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Under FTA and PTA Agreement: Importance of trade with China, Iran, Turkey and Sri Lanka

Published on 17th Aug, Edition 33, 2015


PTA is a bilateral agreement signed between two trading countries to trade certain products at reduced tariff and let go of them completely to ensure buyers of one country import from the other. Signing of PTA or FTA with any country will promote trade and foreign currency movement. The larger banks e.g. UBL, HBL , ABL, MCB and NBP are expected to lead the way with RMA arrangements to facilitate trade. Some of the stated banks have branches located in these countries and have the capacity to open more branches if need arise. Having a local branch also assists in facilitation of trade and confirmation/routing of LCs. Through PTA and FTA is being used interchangeably, the difference between the two is as follows:

PTAs serve to reduce tariffs but not completely eliminate them. FTAs often eliminate tariffs completely

TAs are the starting point of economic integration between the two countries. FTAs are the final goal

PTAs can also involve agreements where one party is itself a PTA, such as in the case of various agreements signed between the European Council and several other European and Mediterranean countries. There can even be PTAs in which all parties are PTAs, such as the EC-MERCOSUR agreement under discussion

Generally, PTAs, unlike FTAs, do not cover all trade

With respect to the banking channel, many banks in Pakistan already have existing RMA agreements with various banks in the above stated countries. Even if a bank does not open a physical branch in country where Pakistan has an FTA or PTA arrangement, trade can be facilitated through RMA or advising an LC through a bank who has the relationship. Trade facilitation with respect to PTA or FTA doesn’t seem an issue

Pakistan has so far has signed four FTAs under the South Asia Free Trade Agreement (Safta) with China, Sri Lanka, Malaysia and India. Besides, there are three PTAs with Iran, Mauritius and Indonesia. After these agreements, bilateral trade volumes with these countries increased substantially, but mostly increased trade imbalances for Pakistan. Pakistan is still pursuing the conclusion of a PTA with Turkey. Talks for this were initiated in 2004, but no consensus could be developed over the modalities and lists of items for trading between the two countries, despite their friendly relations.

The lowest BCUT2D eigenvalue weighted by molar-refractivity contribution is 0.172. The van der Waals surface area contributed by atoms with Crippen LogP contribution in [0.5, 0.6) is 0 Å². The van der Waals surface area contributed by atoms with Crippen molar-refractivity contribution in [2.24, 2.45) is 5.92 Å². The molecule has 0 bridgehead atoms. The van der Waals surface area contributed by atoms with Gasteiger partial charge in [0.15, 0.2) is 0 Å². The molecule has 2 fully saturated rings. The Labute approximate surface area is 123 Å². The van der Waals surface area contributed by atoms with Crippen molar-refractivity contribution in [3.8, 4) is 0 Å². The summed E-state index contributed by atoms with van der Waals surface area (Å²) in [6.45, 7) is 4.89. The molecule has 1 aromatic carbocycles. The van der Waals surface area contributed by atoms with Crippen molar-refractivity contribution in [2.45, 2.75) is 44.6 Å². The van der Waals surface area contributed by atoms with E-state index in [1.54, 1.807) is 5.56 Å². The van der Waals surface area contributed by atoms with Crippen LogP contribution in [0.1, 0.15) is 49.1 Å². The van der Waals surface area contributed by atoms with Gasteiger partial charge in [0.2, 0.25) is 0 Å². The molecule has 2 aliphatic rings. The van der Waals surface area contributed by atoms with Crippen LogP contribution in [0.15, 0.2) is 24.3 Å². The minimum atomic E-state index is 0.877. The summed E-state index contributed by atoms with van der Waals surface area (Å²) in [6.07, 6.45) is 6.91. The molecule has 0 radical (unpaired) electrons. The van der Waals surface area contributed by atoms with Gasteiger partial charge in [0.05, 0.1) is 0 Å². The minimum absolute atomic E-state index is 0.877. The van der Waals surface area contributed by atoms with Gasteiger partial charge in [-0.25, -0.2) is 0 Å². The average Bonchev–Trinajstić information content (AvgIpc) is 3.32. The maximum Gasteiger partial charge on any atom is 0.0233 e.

Export with china set to increased

China is the largest player for Pakistan in terms of trade and many products are imported from China to take advantage of lower price. Textile benefited the greatest through export of Yarn and Fabric to China. In fact the Yarn industry claim to be dependent on China for its exports. Since Pakistan is a net importer, any trade agreement such as with China would result in higher imports than exports since Pakistan finds it difficult to compete with regional players such as Sri Lanka, Bangladesh, India, Burma, Indonesia, Myanmar etc. Exports to China since signing of the agreement in have increased and expected to reach 250 million in CY15 whereas imports is 15 times that of export resulting in trade deficit the more the trade increase.

The government is planning talks with China to revisit the tariff structure of certain products which will give exports a boost, unfortunately, any such measure may have a counter affect on imports for which traders will not be pleased. The issue with Pakistan is that other than agriculture where the country is self-sufficient, Pakistan imports all raw materials and is unlikely to ever be in a position where exports equate imports or higher than imports. Through signing any PTA or FTA agreement with be beneficial, higher imports will eventually result in devaluation of currency, which will make import expensive, hence any advantage to be derived through FTA or PTA agreement will be lost. It is the very same reason why Pakistan obtains minor benefit of such agreements. If the government does intend to revisit the tariff structure, such a measure would result in delays and mutual consent from both countries and stake holders which is expected to take time as seen with Turkey.

With possible removal of Iranian sanctions, the Pakistan-Iran FTA is also in the pipeline and expected to increase the flow of oil and commodities including textiles. The government in 2012 estimated that trade with Iran will be USD 5 billion approx. Pakistan has been declined FTA approvals from several European countries on the grounds that Pakistan did not agree to open the automotive sector, which is under control of the Japan. With Europe, Pakistan would have witnessed growth in variety of cars available to local customers.

With respect to Pakistan, the advantage of any such agreement is an increase of trade whereas the disadvantage is negative balance of trade. In addition, PTA or FTA is beneficial for those countries who have a competitive advantage and can pursue trade by tapping into its competitive advantage, something where Pakistan can produce better quality at a lower price. This is where the textile and agriculture sector much play a key role to increase export trade else the gap between balance of trade will widen. On the flip side, any tariff advantage could help Pakistan produce cheaper than other countries for export. Unfortunately we have witnessed factors which as exchange rate , cost of doing business which has not resulted in exports to its potential. The government mush invests in farmer training and farm mechanization. The biggest advantage of Pakistan is our food security where Pakistan is self-sufficient with its food supply. This competitive advantage could help boost exports and narrow the trade deficit.


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